“Growers should look for local data on break crop performance, as well as experiment on-farm with different crop species best suited to their soil types and environment, to select the most profitable and effective crop sequence for their system,” Dr Craig says.
The ideal outcome is a sequence of crops that solves the paddock constraint and is also profitable. “Grower feedback on both the detailed study and demonstration sites centred around the logistics of harvesting the break crops together with concerns about the inferior weed control achieved in the high-value legumes,” he says.
These high-value legume crops were very short and had to be hand-harvested, but still yielded quite well even in a dry season. There are many tools available to help with harvesting grain legumes, such as rolling the paddock or sowing into standing stubble, depending on the farming system.
“To ensure the best outcome is achieved, growers need to be confident they have enough tools to achieve satisfactory weed control during the legume phase. With new advances in herbicide technology, this is becoming more easily achievable,” Dr Craig says.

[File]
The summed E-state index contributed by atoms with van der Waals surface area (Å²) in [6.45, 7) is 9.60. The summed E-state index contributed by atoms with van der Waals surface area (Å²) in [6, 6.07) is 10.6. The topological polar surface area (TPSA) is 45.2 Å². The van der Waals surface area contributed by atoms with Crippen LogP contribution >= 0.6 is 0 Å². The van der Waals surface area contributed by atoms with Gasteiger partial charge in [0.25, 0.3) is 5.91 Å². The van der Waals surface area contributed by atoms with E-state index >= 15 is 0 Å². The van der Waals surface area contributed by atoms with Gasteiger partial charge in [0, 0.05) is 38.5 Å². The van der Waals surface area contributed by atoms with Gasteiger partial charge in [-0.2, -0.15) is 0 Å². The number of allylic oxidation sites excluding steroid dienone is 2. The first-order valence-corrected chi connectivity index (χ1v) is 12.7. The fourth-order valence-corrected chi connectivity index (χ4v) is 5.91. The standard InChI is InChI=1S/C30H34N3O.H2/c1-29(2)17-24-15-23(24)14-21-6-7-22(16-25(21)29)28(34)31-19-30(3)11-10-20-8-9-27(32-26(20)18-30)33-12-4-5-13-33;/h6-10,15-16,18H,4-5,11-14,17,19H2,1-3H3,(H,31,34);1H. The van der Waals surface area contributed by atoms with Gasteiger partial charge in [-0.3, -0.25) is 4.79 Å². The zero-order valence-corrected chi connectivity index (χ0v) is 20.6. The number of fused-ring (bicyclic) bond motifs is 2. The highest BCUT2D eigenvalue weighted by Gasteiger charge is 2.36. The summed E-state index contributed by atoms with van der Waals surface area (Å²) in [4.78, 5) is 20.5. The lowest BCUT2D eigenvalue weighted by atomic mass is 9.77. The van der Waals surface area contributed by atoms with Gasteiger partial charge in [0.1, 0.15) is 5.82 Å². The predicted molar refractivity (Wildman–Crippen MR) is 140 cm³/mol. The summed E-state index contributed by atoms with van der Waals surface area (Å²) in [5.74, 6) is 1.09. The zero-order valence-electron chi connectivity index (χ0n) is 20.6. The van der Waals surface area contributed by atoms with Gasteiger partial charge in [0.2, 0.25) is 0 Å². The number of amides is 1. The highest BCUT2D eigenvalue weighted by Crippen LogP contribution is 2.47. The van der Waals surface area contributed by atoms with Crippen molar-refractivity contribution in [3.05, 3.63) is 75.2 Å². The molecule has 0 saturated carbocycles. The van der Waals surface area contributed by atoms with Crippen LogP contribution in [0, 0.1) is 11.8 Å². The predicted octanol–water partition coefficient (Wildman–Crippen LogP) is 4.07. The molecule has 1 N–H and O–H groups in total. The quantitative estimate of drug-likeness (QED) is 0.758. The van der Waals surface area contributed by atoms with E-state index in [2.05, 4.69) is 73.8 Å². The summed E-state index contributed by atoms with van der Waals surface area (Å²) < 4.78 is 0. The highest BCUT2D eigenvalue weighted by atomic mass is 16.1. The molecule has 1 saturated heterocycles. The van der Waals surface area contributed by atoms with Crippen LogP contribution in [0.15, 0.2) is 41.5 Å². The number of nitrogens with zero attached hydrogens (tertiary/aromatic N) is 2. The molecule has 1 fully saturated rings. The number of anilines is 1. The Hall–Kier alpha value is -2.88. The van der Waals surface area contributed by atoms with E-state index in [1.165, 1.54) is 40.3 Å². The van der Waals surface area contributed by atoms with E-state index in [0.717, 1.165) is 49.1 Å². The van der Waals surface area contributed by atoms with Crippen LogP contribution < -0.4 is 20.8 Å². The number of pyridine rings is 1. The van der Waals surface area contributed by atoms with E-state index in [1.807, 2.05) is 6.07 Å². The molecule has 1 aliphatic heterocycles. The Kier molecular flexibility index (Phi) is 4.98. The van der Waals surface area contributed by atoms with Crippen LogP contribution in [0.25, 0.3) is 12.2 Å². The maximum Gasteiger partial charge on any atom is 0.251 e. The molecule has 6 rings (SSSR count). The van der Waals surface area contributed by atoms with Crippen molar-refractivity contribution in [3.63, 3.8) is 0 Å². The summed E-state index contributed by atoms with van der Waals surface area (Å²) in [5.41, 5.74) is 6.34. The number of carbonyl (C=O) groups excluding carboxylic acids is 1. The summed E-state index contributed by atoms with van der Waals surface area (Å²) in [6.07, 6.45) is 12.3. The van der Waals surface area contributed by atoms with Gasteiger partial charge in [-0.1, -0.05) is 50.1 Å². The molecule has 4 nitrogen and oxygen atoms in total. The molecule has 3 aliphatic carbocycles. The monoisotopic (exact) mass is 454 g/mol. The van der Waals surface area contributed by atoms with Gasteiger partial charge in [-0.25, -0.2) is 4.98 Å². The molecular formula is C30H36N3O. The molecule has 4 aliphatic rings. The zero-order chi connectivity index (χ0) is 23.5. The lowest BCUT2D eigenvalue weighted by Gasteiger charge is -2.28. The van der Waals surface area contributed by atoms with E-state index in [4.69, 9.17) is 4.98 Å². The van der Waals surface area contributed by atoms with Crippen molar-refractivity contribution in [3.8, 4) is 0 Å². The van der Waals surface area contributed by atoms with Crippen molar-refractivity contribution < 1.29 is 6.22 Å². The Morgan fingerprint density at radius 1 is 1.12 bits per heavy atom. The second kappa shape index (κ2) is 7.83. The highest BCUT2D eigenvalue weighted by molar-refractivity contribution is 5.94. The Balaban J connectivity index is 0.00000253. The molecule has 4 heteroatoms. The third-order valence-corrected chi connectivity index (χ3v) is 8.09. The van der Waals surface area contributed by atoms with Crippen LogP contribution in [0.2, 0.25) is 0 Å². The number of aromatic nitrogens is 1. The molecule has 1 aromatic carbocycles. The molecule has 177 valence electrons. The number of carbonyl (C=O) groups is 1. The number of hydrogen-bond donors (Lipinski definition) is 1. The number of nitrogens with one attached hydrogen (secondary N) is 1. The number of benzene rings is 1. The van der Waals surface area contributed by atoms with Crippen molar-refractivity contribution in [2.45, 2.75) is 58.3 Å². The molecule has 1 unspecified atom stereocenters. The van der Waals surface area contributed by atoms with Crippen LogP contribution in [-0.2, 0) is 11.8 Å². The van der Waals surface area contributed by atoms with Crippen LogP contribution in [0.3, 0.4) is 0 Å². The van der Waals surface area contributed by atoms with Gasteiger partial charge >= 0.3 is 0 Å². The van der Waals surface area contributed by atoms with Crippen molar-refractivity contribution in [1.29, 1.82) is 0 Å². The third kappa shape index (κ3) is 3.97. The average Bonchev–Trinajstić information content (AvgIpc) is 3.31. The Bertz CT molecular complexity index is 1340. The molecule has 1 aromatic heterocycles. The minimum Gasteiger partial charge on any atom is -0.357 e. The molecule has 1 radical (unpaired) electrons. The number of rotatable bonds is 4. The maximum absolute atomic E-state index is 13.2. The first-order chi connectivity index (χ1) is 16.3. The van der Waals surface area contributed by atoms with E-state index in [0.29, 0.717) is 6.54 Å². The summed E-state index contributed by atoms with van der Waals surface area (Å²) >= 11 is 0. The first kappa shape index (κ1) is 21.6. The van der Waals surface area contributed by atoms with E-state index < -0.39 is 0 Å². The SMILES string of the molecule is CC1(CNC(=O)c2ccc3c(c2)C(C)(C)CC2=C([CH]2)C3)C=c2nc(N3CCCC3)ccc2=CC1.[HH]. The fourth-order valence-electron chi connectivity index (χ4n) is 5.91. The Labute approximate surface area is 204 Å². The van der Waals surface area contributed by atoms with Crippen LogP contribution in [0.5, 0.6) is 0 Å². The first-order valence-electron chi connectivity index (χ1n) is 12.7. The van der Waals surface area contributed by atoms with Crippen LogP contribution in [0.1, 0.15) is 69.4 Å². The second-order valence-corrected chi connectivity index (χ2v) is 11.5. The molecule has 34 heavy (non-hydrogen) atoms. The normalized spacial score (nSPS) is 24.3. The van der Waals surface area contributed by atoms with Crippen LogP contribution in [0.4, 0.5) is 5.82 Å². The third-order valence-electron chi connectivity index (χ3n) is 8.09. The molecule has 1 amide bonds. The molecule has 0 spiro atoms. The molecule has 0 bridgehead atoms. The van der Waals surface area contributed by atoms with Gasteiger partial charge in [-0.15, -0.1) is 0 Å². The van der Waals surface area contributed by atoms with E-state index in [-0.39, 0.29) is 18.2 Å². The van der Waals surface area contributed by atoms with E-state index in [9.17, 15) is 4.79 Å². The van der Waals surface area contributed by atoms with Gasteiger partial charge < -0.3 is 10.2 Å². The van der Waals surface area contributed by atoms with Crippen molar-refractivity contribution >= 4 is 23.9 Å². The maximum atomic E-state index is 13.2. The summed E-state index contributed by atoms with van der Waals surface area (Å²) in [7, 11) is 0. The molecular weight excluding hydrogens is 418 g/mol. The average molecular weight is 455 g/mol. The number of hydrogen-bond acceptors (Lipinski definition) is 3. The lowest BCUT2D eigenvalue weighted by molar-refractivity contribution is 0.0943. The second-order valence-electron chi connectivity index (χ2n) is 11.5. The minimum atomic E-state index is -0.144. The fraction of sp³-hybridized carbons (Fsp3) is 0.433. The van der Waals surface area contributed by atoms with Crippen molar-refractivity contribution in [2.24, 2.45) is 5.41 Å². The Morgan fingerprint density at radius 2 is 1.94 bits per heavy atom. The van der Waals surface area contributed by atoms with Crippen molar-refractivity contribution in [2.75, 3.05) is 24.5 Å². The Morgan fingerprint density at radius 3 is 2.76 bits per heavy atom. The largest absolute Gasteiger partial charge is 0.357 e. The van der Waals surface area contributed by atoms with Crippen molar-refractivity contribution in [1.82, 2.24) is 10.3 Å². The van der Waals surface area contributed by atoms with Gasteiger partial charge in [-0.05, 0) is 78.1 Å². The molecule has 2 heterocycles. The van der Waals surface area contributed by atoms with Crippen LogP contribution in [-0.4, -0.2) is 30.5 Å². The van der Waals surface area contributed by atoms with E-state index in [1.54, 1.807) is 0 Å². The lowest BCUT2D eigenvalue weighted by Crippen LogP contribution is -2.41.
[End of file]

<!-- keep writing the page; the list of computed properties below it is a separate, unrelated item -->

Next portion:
“Storage and marketing of the high-value legumes are also important considerations. Clearly, there is a need to work further on reducing the risks of growing high-value legumes. The results are very encouraging when you get it all right.”
Early seeding into moisture is becoming increasingly important to driving higher grain yield of legumes in WA and better-adapted varieties are required for these regions.
“Both chickpea and lentils have been shown to be successful when sown as deep as 15 centimetres to use subsoil moisture,” Dr Craig says.
The West Midlands Group is now working on early and deeper sowing strategies for high-value legumes, and a successive GRDC project will focus on demonstrating the profitability of the canola/high-value legume sequence in the medium-rainfall zone of the WA wheatbelt.
More information: Nathan Craig, 08 9651 4008, firstname.lastname@example.org